In light of both climate change and the COVID-19 pandemic, the question of food security is increasingly important. Changes in rainfall and temperature, caused by climate change, will affect crop harvests and this could impact upon the availability and price of food. While the pandemic is also affecting the food system and this will include both the production and transportation of imported food from agricultural-producing countries. In this blog, we discuss plans that have these global issues in mind which could involve utilising tree waste for the benefit of human digestive health.
Around half of the food we consume in the UK is imported, with 30% from the European Union and the rest from countries all over the World. Aside from the risks of food supply disruption, the developing countries we import from are already suffering the environmental impacts from food production including increased greenhouse gas emissions. Consequently, it is vital we consider the sustainability of our food system and transition to a more circular economy where waste material is recycled or repurposed to produce goods in a sustainable manner. A circular economy could create new jobs and our dependency on importing raw materials should be reduced, which will also help to conserve the environment.
The depletion of forests has a big impact upon our ability to mitigate the effects of climate change, trees and vegetation are efficient at utilising carbon dioxide and removing it from our atmosphere. In Scotland, it has been reported that an estimated 12 million tonnes of carbon dioxide was captured by forests and woodlands in 2016. The Scotland’s Forestry Strategy 2019-2029 endeavours to regenerate depleted forests as well as create thousands of hectares of new native forests per year. However, with production can also come waste, and it has been reported that 11 million tonnes of waste are generated every year from the pulp and paper making industry alone.
Are there ways to transform this waste into valuable products?
Hydrocolloids, commonly referred to as gums in the food industry, include water-soluble mannans such as galactomannan from guar and carob or locust bean. Hydrocolloids are used to thicken or stabilise food products such as sauces and ice cream as well as give a low-fat food texture by mimicking the mouthfeel of fats. For an idea of how extensively guar and locust bean gums are used in the food industry, reports from the European Food Safety Authority show that 4.5% of food products available to consumers had these gums listed on their labels. The UK relies heavily on the import of gums which are sourced mainly from India, Pakistan, Spain and Morocco. Other than the cost of importing these raw materials there may be fluctuations in supply due to adverse weather conditions resulting in poor harvests.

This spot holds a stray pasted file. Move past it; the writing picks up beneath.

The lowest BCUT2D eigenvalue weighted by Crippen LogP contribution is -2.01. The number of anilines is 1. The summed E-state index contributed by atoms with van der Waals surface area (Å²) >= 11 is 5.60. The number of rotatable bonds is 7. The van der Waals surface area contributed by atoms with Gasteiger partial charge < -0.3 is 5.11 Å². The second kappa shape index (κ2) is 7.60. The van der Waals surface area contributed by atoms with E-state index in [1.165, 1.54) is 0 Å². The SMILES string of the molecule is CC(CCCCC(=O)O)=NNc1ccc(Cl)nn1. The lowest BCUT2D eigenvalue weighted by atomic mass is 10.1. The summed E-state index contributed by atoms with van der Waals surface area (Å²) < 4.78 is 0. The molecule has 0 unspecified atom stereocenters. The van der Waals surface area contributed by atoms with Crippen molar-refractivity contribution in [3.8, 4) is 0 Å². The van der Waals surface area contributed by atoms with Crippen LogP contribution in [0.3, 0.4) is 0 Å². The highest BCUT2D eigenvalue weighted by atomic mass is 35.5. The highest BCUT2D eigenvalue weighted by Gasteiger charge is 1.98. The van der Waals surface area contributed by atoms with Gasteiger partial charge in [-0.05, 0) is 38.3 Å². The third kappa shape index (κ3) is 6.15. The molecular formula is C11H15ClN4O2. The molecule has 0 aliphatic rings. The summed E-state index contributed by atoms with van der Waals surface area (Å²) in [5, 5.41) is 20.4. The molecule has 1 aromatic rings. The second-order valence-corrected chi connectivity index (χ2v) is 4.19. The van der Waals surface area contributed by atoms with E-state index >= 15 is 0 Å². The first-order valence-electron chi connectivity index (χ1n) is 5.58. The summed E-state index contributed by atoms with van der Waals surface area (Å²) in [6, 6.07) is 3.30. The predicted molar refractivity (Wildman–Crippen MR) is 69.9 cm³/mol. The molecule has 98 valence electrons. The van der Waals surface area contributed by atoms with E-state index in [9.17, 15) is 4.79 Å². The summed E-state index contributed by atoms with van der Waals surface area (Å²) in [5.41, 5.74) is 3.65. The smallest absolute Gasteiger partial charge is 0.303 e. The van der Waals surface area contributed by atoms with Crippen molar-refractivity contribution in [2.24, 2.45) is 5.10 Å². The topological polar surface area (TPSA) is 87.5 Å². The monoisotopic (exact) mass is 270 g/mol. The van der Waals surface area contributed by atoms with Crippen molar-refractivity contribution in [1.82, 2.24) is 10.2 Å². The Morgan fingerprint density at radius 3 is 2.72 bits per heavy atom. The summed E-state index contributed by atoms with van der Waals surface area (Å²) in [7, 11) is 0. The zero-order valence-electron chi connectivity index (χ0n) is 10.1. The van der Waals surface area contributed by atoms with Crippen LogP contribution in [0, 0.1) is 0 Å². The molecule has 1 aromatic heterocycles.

Softwood trees like spruce are abundant in galacto-glucomannans, which are structurally similar to guar and locust bean gums. This had led to discussions that waste from forests could potentially provide a local source of gums. This could enable us to become more self-reliant, make food production practices more sustainable and gives waste products from the forestry sector a new lease of life – ultimately pushing us towards a more circular economy.
Could galacto-glucomannans benefit our digestive system?
Close to a trillion bacteria reside in our gut with some producing beneficial short-chain fatty acids (SCFAs) including butyrate, which fuels cells in the large intestine and prevents inflammation. Prebiotics are carbohydrates that the human body is unable to digest and when they reach the large intestine, they are used by bacteria to produce beneficial SCFAs.
It has been shown that galacto-glucomannan from spruce may be used by some health-promoting bacteria. At the Rowett Institute, we have screened over 20 of our human gut bacterial strains in vitro for their abilities to ferment galacto-glucomannans which particularly promotes butyrate producing bacteria. We are continuing to study a larger selection of human gut bacteria and complex bacterial mixtures, which will help us to better understand how galacto-glucomannan supplementation can impact on our gut health.
Collectively research could offer a potential way to manufacture prebiotics from tree waste. Which suggests our forests may not only offer a way to curb global warming but could also aid a circular economy, help to ensure food security and nourish our gut bacteria - by waste materials providing a potential source of food stabilisers and prebiotics.